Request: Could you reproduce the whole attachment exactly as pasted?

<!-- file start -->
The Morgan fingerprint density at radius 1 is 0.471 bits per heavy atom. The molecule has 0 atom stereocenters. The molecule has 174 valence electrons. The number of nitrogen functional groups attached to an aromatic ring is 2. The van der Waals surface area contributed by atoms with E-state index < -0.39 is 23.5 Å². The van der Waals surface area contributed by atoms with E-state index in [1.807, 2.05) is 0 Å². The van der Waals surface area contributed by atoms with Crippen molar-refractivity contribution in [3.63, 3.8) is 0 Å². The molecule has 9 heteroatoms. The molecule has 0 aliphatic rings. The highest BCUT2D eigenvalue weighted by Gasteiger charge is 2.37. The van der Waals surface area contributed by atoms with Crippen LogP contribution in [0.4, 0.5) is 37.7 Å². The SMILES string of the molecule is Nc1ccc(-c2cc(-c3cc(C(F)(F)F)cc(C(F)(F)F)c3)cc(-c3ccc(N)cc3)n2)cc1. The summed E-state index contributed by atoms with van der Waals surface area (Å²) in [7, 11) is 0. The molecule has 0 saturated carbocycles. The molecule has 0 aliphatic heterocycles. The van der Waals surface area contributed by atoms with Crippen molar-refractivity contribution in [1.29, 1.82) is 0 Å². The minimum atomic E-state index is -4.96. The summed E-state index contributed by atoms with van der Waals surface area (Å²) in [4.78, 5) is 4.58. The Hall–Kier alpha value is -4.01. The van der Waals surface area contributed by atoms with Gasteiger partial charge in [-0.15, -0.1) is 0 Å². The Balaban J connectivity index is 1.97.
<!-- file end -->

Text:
The Morgan fingerprint density at radius 1 is 0.471 bits per heavy atom. The molecule has 0 atom stereocenters. The molecule has 174 valence electrons. The number of nitrogen functional groups attached to an aromatic ring is 2. The van der Waals surface area contributed by atoms with E-state index < -0.39 is 23.5 Å². The van der Waals surface area contributed by atoms with E-state index in [1.807, 2.05) is 0 Å². The van der Waals surface area contributed by atoms with Crippen molar-refractivity contribution in [3.63, 3.8) is 0 Å². The molecule has 9 heteroatoms. The molecule has 0 aliphatic rings. The highest BCUT2D eigenvalue weighted by Gasteiger charge is 2.37. The van der Waals surface area contributed by atoms with Crippen LogP contribution in [0.4, 0.5) is 37.7 Å². The SMILES string of the molecule is Nc1ccc(-c2cc(-c3cc(C(F)(F)F)cc(C(F)(F)F)c3)cc(-c3ccc(N)cc3)n2)cc1. The summed E-state index contributed by atoms with van der Waals surface area (Å²) in [7, 11) is 0. The molecule has 0 saturated carbocycles. The molecule has 0 aliphatic heterocycles. The van der Waals surface area contributed by atoms with Crippen molar-refractivity contribution in [1.29, 1.82) is 0 Å². The minimum atomic E-state index is -4.96. The summed E-state index contributed by atoms with van der Waals surface area (Å²) in [4.78, 5) is 4.58. The Hall–Kier alpha value is -4.01. The van der Waals surface area contributed by atoms with Gasteiger partial charge in [-0.15, -0.1) is 0 Å². The Balaban J connectivity index is 1.97.